WESTAR ELECTRIC COMPANY, an Oregon corporation, nka Wec Assets, Inc., Respondent, v. WESTAR ACQUISITION CORP., an Oregon corporation, nka Westar Dissolution Corp., Appellant.
In this breach of contract action involving the sale of a business, defendant appeals from a judgment denying its motion for summary judgment and granting plaintiff's motion for summary judgment. The issues on appeal involve the application of established principles of contract interpretation. We review the summary judgment record to determine whether there is any genuine issue of material fact and whether either party was entitled to judgment as a matter of law. ORCP 47 C; Jones v. General Motors Corp., 325 Or. 404, 420, 939 P.2d 608 (1997). We affirm.
In 1996, defendant purchased Westar Electric Company (“Westar” or “the business”), a financially troubled electrical supply company, from plaintiff.1 In consideration, defendant paid Westar's shareholders $224,405 in cash and assumed or paid off $5,377,115 of Westar's then-existing debts. To pay those debts, defendant borrowed funds from its parent company, North Pacific Lumber Company (North Pacific), which in turn borrowed the money from U.S. Bank.
Three provisions of the parties' contract are relevant to this appeal. The first is Section 7.5, under which, if defendant sold the business within five years, plaintiff would receive as contingent consideration 100 percent of the “net proceeds”-up to a maximum payment of $1,600,000-less specified deductions, including certain capital invested by North Pacific, referred to as “Parent's Invested Capital.” Section 7.5 provides:
“In the event of a sale or other disposition of Buyer's business before June 30, 2001, Seller shall be entitled to receive payment in cash, within 60 days following such sale, of an amount equal to 100% of the net proceeds from the sale or disposition which exceed the sum of: (i) Parent's Invested Capital at the time of disposition; (ii) Buyer's cumulative after-tax net income; and (iii) an amount equal to 15% compounded each year of Parent's Invested Capital; provided, however, that the amount payable to Seller pursuant to this Section 7.5 plus the amounts paid pursuant to the other provisions of this Section 7 shall not exceed $1,600,000.” (First emphasis added; second emphasis in original.)
The contract does not define the term “net proceeds.”
The second relevant provision is Section 7.1, which provides that plaintiff will receive a specified portion of any future net income earned by Westar over a five-year period, with a maximum payout of $1,600,000. Section 7 provides, in part:
“7.1 Earn Out Formula. The Contingent Consideration shall be paid to Seller for each of the five (5) years following the Effective Date based on the following formula (the ‘Earn Out Formula’):
“7.1.1 For the period commencing at the Effective Date to December 31, 1996, if Buyer's after-tax annual net income exceeds 20% (on an annualized basis) of Parent's Invested Capital, Seller shall be paid an amount equal to 60% of such excess. For purposes of this Section 7.1, (i) Buyer's net income shall be assumed to include the results of financial performance of the business from the Effective Date to the Closing Date, (ii) Buyer's after-tax income shall be initially calculated based upon a tax rate of 38.5%, which rate shall be adjusted accordingly if statutory tax rates are changed subsequent to the date of this Agreement, (iii) ‘Parent's Invested Capital’ shall mean the purchase price paid or payable by Buyer as set forth in Section 8, not including Contingent Consideration, plus the amount of debt repayment described in Section 1.4,  plus any borrowings deemed to be additional Parent's Invested Capital pursuant to Section 10.1, and (iv) no income or loss from any business other than the Business, including any division or department of such a business, acquired by [defendant] after the Closing Date shall be included in the calculation of [defendant's] after-tax net income or loss, it being the intent that, for purposes of computing the Contingent Consideration, after-tax net income or loss of [defendant] shall be restricted to income derived from the Business and its internal growth.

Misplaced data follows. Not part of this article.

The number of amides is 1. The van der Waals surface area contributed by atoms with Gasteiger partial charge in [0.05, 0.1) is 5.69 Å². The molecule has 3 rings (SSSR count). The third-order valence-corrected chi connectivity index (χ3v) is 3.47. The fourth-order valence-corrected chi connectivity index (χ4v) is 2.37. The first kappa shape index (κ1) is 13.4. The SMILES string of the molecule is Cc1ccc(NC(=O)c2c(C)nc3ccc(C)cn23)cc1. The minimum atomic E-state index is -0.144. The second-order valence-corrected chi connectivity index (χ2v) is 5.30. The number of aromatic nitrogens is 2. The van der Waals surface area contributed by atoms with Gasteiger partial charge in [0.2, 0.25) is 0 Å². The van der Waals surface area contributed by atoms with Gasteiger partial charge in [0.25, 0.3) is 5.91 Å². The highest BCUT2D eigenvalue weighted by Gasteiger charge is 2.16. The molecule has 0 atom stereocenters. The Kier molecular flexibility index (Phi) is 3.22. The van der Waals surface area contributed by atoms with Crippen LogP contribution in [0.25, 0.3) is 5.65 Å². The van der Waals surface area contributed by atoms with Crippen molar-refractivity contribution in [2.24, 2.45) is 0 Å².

“7.1.2 For each of the four years ending December 31, 1997, 1998, 1999 and 2000, and the period commencing January 1, 2001 and ending five years from the Effective Date, Seller shall be paid an amount equal to 60% of the excess of Buyer's after-tax annual net income for the given year, determined as set forth in Section 7.1.1 above, over the following amount: 20% (on an annualized basis) of Parent's Invested Capital plus 15% (on an annualized basis) of Parent's Share of Net Income. For purposes of this Section 7.1, (i) ‘Parent's Share of Net Income’ shall mean 20% (on an annualized basis) of Parent's Invested Capital for the year preceding such calculation plus Parent's Share of the Excess for each such preceding year, and (ii) ‘Parent's Share of the Excess' shall mean the remainder (that is, 40%) of the excess amount on which Seller's 60% share has been calculated.” (Emphasis in original.)
The third relevant provision is Section 10.1, which permitted North Pacific to designate as Parent's Invested Capital specified intercompany debt owed to it by defendant. Section 10.1 provides, in part:
“10.1 Working Capital Financing. After the Closing Date, [defendant] shall borrow funds to meet its working capital requirements from [North Pacific] * * *.
“ * * * * *
“For calendar year 1997, [North Pacific] may elect to treat average borrowings with a term of twelve months or more where the leverage ratio exceeds 8.0:1.0 as additional Parent's Invested Capital for purposes of Section 7. For calendar years 1998 and 1999, [North Pacific] may elect to treat average borrowings with a term of twelve months or more where the leverage ratio exceeds 7.5:1 as additional Parent's Invested Capital for purposes of Section 7. For calendar years 2000 and thereafter, [North Pacific] may elect to treat average borrowings with a term of twelve months or more where the leverage ratio exceeds 7.0:1 may be considered as additional Parent's Invested Capital for purposes of Section 7. Interest on borrowings deemed as additional Parent's Invested Capital shall be added back to [defendant's] income.”